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Remote connection frustration

bmck
Dabbler
Posts: 21
Registered: 16-08-2007

Remote connection frustration

Hello Folks

Can anyone help with ths problem?

I'm running three pc's behind a Speedtouch 510 ADSL Modem / Router / Firewall on a plusnet broadband 512 connection - fixed ip address. I want to be able to access my main pc remotely. To this end I've opened the revelant ports in the firewall for the programs I've tried to use for remote access (I've tried VNC, TightVNC and also PC Anywhere). The problem is - I cannot get in!

Specifically - at the "home end" I've set up the pc I'm trying to access with a fixed IP address on my home network. "10.0.0.1" In the router I've opened up ports 5800 & 5900 for TightVNC and pointed them to 10.0.0.1, similarly 5801 & 5901 for VNC and 5631 & 5632 for PCAnywhere 10.5.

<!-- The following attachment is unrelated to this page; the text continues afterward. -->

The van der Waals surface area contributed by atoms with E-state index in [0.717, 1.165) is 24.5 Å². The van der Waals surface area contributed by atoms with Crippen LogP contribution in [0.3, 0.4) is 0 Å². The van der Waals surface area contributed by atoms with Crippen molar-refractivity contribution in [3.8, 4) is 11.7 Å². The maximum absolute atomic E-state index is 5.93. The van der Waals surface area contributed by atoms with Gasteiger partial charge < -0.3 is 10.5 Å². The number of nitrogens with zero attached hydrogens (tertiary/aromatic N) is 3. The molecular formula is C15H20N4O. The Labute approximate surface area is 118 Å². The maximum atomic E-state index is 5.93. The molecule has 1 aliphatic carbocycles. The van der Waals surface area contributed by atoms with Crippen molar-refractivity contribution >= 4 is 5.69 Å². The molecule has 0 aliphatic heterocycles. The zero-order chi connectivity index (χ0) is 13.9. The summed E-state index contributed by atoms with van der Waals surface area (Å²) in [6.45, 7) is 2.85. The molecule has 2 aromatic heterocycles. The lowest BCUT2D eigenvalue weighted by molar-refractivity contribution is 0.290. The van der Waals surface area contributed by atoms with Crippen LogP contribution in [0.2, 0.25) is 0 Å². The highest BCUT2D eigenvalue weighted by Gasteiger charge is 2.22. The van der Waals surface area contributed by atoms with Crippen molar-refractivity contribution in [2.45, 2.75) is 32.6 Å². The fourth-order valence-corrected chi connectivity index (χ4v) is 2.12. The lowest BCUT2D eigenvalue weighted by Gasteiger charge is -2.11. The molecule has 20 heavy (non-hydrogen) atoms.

As I've opened up the correct ports for three different applications and have had no success connecting remotely - I must be doing something else wrong - but don't know what! I can run the TightVNC server at home and do the "hall of mirrors" loopback thing, I can use VNC accross my internal network and have successfully conected to a friends pc from home with PCAnywhere. I just don't seem to be able to access my machine from the outside world - which is t he point of the excercise.

BTW from the remote location I'm opening a browser and typing http://<my plusnet fixed ip address>:5800 for TightVNC. Also I do not have any software firewalls running.

What am I doing wrong / missing?

Can anyone help.............?

Brian

:?
8 REPLIES
N/A

Remote connection frustration